2007 GSA Denver Annual Meeting (28–31 October 2007)
Paper No. 33-4
Presentation Time: 2:30 PM-2:50 PM

IN THE EYE OF A HUMAN HURRICANE: PEA ISLAND AND THE NORTHERN OUTER BANKS OF NORTH CAROLINA

RIGGS, Stanley R., AMES, Dorothea V., CULVER, Stephen J., MALLINSON, David J., CORBETT, D. Reide, and WALSH, J.P., Department of Geological Sciences, East Carolina University, Greenville, NC 27858, riggss@ecu.edu

Pea Island National Wildlife Refuge, is a severely human-modified barrier island central to an age-old controversy that pits natural barrier island dynamics against the economic development and tourist economy of coastal North Carolina. Located in the center of NC's Outer Banks, Pea Island extends 20 km south from the high energy Oregon Inlet to Rodanthe Village located on a minor cape related to the offshore Wimble Shoals, a Pleistocene rock structure. Pea Island evolved as a classic “simple” inlet- and overwash-dominated barrier island that is now in a state of collapse. The island is a weak link in the chain of beach communities between the Corolla to Nags Head urban area and eight villages that occur south from Rodanthe to Ocracoke.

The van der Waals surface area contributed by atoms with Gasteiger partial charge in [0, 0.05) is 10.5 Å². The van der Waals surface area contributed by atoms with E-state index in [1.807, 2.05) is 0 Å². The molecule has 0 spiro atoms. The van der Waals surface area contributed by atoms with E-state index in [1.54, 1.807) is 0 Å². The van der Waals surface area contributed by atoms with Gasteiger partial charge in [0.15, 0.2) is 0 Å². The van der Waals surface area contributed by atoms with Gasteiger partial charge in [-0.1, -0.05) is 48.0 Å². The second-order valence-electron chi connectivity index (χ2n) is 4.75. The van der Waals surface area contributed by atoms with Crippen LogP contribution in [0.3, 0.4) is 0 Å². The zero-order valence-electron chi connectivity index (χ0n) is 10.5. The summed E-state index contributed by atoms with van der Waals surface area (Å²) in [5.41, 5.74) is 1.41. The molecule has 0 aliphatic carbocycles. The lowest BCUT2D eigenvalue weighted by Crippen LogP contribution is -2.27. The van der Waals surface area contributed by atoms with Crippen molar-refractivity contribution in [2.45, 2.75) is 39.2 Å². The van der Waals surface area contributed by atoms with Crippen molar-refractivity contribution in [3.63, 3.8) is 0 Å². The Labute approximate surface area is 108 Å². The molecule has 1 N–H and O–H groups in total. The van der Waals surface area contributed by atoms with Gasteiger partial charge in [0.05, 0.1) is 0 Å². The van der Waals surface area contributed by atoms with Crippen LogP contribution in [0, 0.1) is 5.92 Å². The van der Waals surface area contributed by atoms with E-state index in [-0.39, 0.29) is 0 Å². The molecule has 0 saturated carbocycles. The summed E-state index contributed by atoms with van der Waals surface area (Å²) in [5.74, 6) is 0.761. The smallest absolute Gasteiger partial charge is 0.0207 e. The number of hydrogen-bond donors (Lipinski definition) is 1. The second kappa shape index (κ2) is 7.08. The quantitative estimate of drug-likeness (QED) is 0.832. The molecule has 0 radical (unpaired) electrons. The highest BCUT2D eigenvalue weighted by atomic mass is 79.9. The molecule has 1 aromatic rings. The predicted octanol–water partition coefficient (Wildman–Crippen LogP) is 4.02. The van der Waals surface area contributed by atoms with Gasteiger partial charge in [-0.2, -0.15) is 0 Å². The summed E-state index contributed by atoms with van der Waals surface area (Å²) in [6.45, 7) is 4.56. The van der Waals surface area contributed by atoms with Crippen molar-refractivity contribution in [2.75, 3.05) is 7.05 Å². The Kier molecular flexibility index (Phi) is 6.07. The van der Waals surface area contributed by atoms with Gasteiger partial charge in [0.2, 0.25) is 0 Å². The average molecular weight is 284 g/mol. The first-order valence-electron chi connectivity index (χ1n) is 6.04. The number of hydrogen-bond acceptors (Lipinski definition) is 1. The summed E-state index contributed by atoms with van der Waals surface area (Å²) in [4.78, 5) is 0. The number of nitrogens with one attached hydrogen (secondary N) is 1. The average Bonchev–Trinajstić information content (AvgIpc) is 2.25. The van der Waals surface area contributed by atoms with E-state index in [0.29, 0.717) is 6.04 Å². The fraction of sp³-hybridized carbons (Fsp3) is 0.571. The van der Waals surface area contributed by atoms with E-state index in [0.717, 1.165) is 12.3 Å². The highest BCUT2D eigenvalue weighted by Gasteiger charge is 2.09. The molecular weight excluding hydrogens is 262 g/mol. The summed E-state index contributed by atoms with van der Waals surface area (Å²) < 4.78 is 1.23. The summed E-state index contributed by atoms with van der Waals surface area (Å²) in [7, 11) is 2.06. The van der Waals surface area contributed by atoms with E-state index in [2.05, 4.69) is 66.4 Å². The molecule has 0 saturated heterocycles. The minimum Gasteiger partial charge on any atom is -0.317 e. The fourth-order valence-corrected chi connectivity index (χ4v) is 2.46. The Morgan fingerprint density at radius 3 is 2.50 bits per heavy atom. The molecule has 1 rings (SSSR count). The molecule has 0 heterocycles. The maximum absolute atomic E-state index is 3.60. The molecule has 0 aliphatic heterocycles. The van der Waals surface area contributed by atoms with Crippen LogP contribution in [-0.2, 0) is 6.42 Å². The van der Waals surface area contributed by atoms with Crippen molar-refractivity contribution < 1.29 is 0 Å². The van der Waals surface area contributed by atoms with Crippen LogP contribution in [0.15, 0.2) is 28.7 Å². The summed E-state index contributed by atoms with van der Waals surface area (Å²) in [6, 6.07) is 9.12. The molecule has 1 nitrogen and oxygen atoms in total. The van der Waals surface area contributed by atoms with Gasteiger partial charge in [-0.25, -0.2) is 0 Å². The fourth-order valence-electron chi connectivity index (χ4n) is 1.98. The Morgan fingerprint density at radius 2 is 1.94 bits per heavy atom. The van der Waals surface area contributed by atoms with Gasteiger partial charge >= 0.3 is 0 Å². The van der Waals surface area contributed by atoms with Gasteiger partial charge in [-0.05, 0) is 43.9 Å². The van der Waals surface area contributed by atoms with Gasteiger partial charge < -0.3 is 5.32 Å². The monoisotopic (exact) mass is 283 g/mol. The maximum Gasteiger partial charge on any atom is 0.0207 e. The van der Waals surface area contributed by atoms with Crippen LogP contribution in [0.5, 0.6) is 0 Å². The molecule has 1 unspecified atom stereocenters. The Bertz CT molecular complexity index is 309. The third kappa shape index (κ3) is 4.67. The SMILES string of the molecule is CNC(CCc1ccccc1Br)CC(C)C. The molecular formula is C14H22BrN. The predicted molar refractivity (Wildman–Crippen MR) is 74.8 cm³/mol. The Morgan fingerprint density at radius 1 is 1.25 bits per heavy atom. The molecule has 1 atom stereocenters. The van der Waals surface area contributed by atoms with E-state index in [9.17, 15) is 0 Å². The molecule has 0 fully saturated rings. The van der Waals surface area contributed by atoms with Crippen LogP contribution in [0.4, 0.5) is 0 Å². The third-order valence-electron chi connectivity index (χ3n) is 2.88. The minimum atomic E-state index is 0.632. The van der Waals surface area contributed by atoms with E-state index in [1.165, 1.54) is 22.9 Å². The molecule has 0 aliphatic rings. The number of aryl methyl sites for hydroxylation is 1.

Oregon Inlet bridge and coastal highway 12 were constructed in the late 1950s to early 60s as critical infrastructure for the economic development of the Outer Banks. Both were built as if the island and adjacent inlet were permanently fixed in time and space. However, 1) Oregon Inlet migrated south leaving the bridge's navigational span useless without dredging, exhuming pilings that caused bridge segments to subside, and leaving the bridge stranded in the inlet; and 2) Pea Island's ocean shoreline receded westward causing ever increasing ocean overwash that severely jeopardizes the road and forces its frequent relocation. These ongoing natural processes have escalated efforts to engineer a “permanent fix in time and space” for both this dynamic island and adjacent inlet with a terminal groin, massive rock revetments, miles of sand bags, proposed twin jetties, “fort-like” constructed dune-ridges, and never-ending beach nourishment efforts. As the coastal system continues to rapidly deteriorate, efforts to “fix” it have reached a fevered pitch. The numerous stakeholders and their conflicting agendas form the eye of a “human hurricane” that dramatically pits short-term economic gain against long-term natural coastal system dynamics.

2007 GSA Denver Annual Meeting (28–31 October 2007)
General Information for this Meeting
Session No. 33
Identifying America’s Most Vulnerable Oceanfront Communities: A Geological Perspective
Colorado Convention Center: 708/710/712
1:30 PM-5:30 PM, Sunday, 28 October 2007

Geological Society of America Abstracts with Programs, Vol. 39, No. 6, p. 95

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